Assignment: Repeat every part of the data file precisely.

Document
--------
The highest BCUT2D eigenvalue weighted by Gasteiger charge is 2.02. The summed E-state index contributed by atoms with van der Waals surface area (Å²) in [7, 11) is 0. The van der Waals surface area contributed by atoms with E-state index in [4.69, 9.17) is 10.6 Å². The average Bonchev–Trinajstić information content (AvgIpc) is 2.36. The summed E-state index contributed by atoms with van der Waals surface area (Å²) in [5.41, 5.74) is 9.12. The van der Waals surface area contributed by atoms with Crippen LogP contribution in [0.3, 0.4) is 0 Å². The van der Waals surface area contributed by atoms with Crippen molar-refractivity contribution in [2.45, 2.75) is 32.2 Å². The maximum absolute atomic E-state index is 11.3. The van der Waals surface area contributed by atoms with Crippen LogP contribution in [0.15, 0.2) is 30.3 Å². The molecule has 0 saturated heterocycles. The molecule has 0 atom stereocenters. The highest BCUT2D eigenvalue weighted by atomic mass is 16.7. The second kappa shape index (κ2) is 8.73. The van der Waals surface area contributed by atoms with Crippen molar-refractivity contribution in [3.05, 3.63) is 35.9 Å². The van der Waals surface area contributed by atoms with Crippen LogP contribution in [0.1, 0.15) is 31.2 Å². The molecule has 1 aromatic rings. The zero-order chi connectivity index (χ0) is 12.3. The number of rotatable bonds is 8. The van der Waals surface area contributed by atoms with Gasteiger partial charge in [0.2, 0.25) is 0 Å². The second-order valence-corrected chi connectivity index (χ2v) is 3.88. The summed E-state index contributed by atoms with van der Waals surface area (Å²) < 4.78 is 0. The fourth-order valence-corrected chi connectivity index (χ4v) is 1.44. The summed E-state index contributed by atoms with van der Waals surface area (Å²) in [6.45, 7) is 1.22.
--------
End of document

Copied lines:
The highest BCUT2D eigenvalue weighted by Gasteiger charge is 2.02. The summed E-state index contributed by atoms with van der Waals surface area (Å²) in [7, 11) is 0. The van der Waals surface area contributed by atoms with E-state index in [4.69, 9.17) is 10.6 Å². The average Bonchev–Trinajstić information content (AvgIpc) is 2.36. The summed E-state index contributed by atoms with van der Waals surface area (Å²) in [5.41, 5.74) is 9.12. The van der Waals surface area contributed by atoms with Crippen LogP contribution in [0.3, 0.4) is 0 Å². The van der Waals surface area contributed by atoms with Crippen molar-refractivity contribution in [2.45, 2.75) is 32.2 Å². The maximum absolute atomic E-state index is 11.3. The van der Waals surface area contributed by atoms with Crippen LogP contribution in [0.15, 0.2) is 30.3 Å². The molecule has 0 saturated heterocycles. The molecule has 0 atom stereocenters. The highest BCUT2D eigenvalue weighted by atomic mass is 16.7. The second kappa shape index (κ2) is 8.73. The van der Waals surface area contributed by atoms with Crippen molar-refractivity contribution in [3.05, 3.63) is 35.9 Å². The van der Waals surface area contributed by atoms with Crippen LogP contribution in [0.1, 0.15) is 31.2 Å². The molecule has 1 aromatic rings. The zero-order chi connectivity index (χ0) is 12.3. The number of rotatable bonds is 8. The van der Waals surface area contributed by atoms with Gasteiger partial charge in [0.2, 0.25) is 0 Å². The second-order valence-corrected chi connectivity index (χ2v) is 3.88. The summed E-state index contributed by atoms with van der Waals surface area (Å²) < 4.78 is 0. The fourth-order valence-corrected chi connectivity index (χ4v) is 1.44. The summed E-state index contributed by atoms with van der Waals surface area (Å²) in [6.45, 7) is 1.22.